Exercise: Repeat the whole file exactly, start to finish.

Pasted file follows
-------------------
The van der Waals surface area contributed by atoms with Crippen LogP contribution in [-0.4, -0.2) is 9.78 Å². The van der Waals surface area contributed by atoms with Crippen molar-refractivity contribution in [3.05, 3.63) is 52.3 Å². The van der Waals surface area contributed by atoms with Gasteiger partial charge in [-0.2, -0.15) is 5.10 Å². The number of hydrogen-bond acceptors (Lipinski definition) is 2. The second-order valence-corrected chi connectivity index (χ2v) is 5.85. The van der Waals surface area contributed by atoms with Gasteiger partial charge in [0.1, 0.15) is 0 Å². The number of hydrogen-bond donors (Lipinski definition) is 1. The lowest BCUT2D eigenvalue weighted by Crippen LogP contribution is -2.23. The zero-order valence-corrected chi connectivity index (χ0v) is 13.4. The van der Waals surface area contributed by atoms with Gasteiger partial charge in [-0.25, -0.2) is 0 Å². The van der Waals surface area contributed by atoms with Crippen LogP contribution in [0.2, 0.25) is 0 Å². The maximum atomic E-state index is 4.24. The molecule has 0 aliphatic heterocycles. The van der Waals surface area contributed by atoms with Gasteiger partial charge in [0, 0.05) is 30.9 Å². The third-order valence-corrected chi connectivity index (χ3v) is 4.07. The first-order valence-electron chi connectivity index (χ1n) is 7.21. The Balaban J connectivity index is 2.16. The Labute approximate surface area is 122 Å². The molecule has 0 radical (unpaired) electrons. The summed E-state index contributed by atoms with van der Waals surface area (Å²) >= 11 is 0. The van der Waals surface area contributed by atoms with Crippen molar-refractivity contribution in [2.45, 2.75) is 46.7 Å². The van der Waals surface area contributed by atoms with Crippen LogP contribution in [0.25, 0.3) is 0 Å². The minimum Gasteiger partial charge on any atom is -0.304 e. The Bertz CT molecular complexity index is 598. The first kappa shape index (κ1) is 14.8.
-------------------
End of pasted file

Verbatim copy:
The van der Waals surface area contributed by atoms with Crippen LogP contribution in [-0.4, -0.2) is 9.78 Å². The van der Waals surface area contributed by atoms with Crippen molar-refractivity contribution in [3.05, 3.63) is 52.3 Å². The van der Waals surface area contributed by atoms with Gasteiger partial charge in [-0.2, -0.15) is 5.10 Å². The number of hydrogen-bond acceptors (Lipinski definition) is 2. The second-order valence-corrected chi connectivity index (χ2v) is 5.85. The van der Waals surface area contributed by atoms with Gasteiger partial charge in [0.1, 0.15) is 0 Å². The number of hydrogen-bond donors (Lipinski definition) is 1. The lowest BCUT2D eigenvalue weighted by Crippen LogP contribution is -2.23. The zero-order valence-corrected chi connectivity index (χ0v) is 13.4. The van der Waals surface area contributed by atoms with Gasteiger partial charge in [-0.25, -0.2) is 0 Å². The van der Waals surface area contributed by atoms with Crippen LogP contribution in [0.2, 0.25) is 0 Å². The maximum atomic E-state index is 4.24. The molecule has 0 aliphatic heterocycles. The van der Waals surface area contributed by atoms with Gasteiger partial charge in [0, 0.05) is 30.9 Å². The third-order valence-corrected chi connectivity index (χ3v) is 4.07. The first-order valence-electron chi connectivity index (χ1n) is 7.21. The Balaban J connectivity index is 2.16. The Labute approximate surface area is 122 Å². The molecule has 0 radical (unpaired) electrons. The summed E-state index contributed by atoms with van der Waals surface area (Å²) >= 11 is 0. The van der Waals surface area contributed by atoms with Crippen molar-refractivity contribution in [2.45, 2.75) is 46.7 Å². The van der Waals surface area contributed by atoms with Crippen LogP contribution in [0.25, 0.3) is 0 Å². The minimum Gasteiger partial charge on any atom is -0.304 e. The Bertz CT molecular complexity index is 598. The first kappa shape index (κ1) is 14.8.